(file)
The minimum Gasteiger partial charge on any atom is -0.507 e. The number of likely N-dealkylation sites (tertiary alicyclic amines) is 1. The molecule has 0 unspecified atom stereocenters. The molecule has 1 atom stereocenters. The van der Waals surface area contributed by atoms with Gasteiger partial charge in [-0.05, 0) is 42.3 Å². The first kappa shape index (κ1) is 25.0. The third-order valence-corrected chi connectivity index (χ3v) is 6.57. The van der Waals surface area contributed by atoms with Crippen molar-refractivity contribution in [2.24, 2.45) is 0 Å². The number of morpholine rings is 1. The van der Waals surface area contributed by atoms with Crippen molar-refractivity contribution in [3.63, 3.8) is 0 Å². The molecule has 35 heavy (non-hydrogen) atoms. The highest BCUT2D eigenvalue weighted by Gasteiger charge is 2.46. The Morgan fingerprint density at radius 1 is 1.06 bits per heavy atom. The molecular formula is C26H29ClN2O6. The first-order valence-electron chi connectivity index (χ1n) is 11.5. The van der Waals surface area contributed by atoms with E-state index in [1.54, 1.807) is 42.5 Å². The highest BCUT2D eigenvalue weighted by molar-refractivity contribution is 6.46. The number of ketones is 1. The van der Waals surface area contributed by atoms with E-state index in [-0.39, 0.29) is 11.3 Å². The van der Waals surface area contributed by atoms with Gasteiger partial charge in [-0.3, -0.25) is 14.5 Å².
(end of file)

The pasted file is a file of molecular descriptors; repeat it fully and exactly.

The minimum Gasteiger partial charge on any atom is -0.507 e. The number of likely N-dealkylation sites (tertiary alicyclic amines) is 1. The molecule has 0 unspecified atom stereocenters. The molecule has 1 atom stereocenters. The van der Waals surface area contributed by atoms with Gasteiger partial charge in [-0.05, 0) is 42.3 Å². The first kappa shape index (κ1) is 25.0. The third-order valence-corrected chi connectivity index (χ3v) is 6.57. The van der Waals surface area contributed by atoms with Crippen molar-refractivity contribution in [2.24, 2.45) is 0 Å². The number of morpholine rings is 1. The van der Waals surface area contributed by atoms with Crippen molar-refractivity contribution in [3.63, 3.8) is 0 Å². The molecule has 35 heavy (non-hydrogen) atoms. The highest BCUT2D eigenvalue weighted by Gasteiger charge is 2.46. The Morgan fingerprint density at radius 1 is 1.06 bits per heavy atom. The molecular formula is C26H29ClN2O6. The first-order valence-electron chi connectivity index (χ1n) is 11.5. The van der Waals surface area contributed by atoms with E-state index in [1.54, 1.807) is 42.5 Å². The highest BCUT2D eigenvalue weighted by molar-refractivity contribution is 6.46. The number of ketones is 1. The van der Waals surface area contributed by atoms with E-state index in [-0.39, 0.29) is 11.3 Å². The van der Waals surface area contributed by atoms with Gasteiger partial charge in [-0.3, -0.25) is 14.5 Å².